Meet Tambua (f), born November 2007
Species: Bitis gabonica
Tambua, a female Gaboon viper, did not call Out of Africa Wildlife Park home until November 2011, a full 4 years after her birth in 2007. Upon her first handling by park founder Dean Harrison, Tambua was uncertain of his intentions, bearing a somewhat defensive posture. And who wouldn’t be after being cooped up in a crate on a 4-hour flight from New York. In Swahili, the word Tambua means “discernment” or “to understand.” Tambua’s name is quite fitting, considering her demeanor quickly changed upon discovering Dean’s goodwill on their first encounter. Now Tambua is as sweet-natured as they come. Still, any handler must be cautious and mindful that this viper is one of the most venomous snakes in the world, regardless of their docile reputation as a whole.
The Gaboon viper, the largest of the viper family, is found mostly in central, West, and East Africa, with spotty distribution as far south as Zimbabwe and Zululand. While usually found in rainforests and nearby woodlands, it may also be spotted in thickets, agricultural plantations, swamps, and coastal forests and dunes.
The average size is 4 to 5 feet, and occasionally they may attain 6 feet. Females are often longer than the males. The Gaboon viper can weigh up to 18 pounds, making it one of the heaviest snakes in Africa. Gaboon vipers have a unique pattern of colors that range from shades of brown to pinks and purples. The patterns on its body help it stay camouflaged among the leaves of the forest floor. Gaboon vipers have broad heads with horns that become present with age. They’re also known for their large fangs that can reach up to 2 inches in length, the longest of any venomous snake.
Females can give birth every 2 to 3 years producing as many as 50 to 60 babies at a time, although the actual number rarely exceeds 25. Gestation takes about a year. Usually they give birth in late summer. Their offspring are between 9 and 13 inches in length and weigh 1 to 2 ounces. The Gaboon viper can live up to 18 years of age.
Primarily nocturnal, Gaboon vipers have a reputation for being slow-moving and placid. They usually hunt by ambush, often spending long periods motionless, waiting for suitable prey to happen by. On the other hand, they have been known to hunt actively, mostly during the first six hours of the night. They are usually very tolerant snakes, even when handled, and rarely bite or hiss, unlike most vipers. However, like other snakes when threatened, a Gaboon will rear up and hiss to reveal its fangs to an encroaching predator. The Gaboon has one of the fastest and most lethal strikes of any serpent. Keep in mind that a Gaboon can strike upwards or to the sides as well as forward. This slow-moving snake often crawls in a straight line. They may writhe from side to side when alarmed, but only for short distances.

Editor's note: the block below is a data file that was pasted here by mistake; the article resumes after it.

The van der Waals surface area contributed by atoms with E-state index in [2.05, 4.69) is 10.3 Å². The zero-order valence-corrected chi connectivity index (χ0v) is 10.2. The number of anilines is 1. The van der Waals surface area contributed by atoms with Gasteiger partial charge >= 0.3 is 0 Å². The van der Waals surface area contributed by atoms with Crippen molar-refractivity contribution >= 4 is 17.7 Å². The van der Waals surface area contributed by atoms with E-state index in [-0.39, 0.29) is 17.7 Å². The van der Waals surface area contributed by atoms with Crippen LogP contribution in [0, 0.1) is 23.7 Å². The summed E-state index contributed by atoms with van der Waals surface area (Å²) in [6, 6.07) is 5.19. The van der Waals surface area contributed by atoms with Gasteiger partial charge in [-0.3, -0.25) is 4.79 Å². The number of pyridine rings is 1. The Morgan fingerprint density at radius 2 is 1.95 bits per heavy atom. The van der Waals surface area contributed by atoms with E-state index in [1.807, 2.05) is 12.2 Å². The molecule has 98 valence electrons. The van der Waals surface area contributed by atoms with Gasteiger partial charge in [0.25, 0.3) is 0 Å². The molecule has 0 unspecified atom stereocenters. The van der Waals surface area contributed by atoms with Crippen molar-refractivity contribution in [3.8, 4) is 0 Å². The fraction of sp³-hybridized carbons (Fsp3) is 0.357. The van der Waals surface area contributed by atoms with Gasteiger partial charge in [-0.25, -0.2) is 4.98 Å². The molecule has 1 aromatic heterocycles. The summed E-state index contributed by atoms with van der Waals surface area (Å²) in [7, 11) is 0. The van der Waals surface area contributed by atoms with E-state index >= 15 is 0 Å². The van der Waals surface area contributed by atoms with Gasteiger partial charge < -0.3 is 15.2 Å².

Preferring to ambush its prey, the Gaboon viper lies perfectly still in the leaves of the rain forest and waits for prey to happen by. With the patterns and forest colors of the Gaboon viper, it is virtually invisible as it lies in wait. With the longest fangs of any snake on the planet, it injects huge amounts of venom that kills smaller animals in their tracks. Larger prey will often run away, only to die later and be tracked down by scent. Because of their large, heavy body, the adults have no trouble eating prey as large as fully grown rabbits. These snakes feed on a variety of birds and mammals, such as doves, many different species of rodents, including field mice and rats, as well as hares and rabbits.
- The Gaboon viper is also known as the butterfly adder, forest puff adder, swampjack, and Gaboon adder.
- Their venom glands are enormous and each bite produces the largest quantities of venom of any venomous snake.
- Even though bites can be fatal, they are relatively rare, due to the snake’s docile nature and because their range is mainly limited to rainforest areas.
Ecology and Conservation:
Gaboon vipers play a large role in controlling the rodent population in the rainforest. As apex predators they have no regular predators in the wild as such. Their only predators are human hunters. Given their natural habitat condition and diet habits, this species’ status is of least concern from a conservation perspective.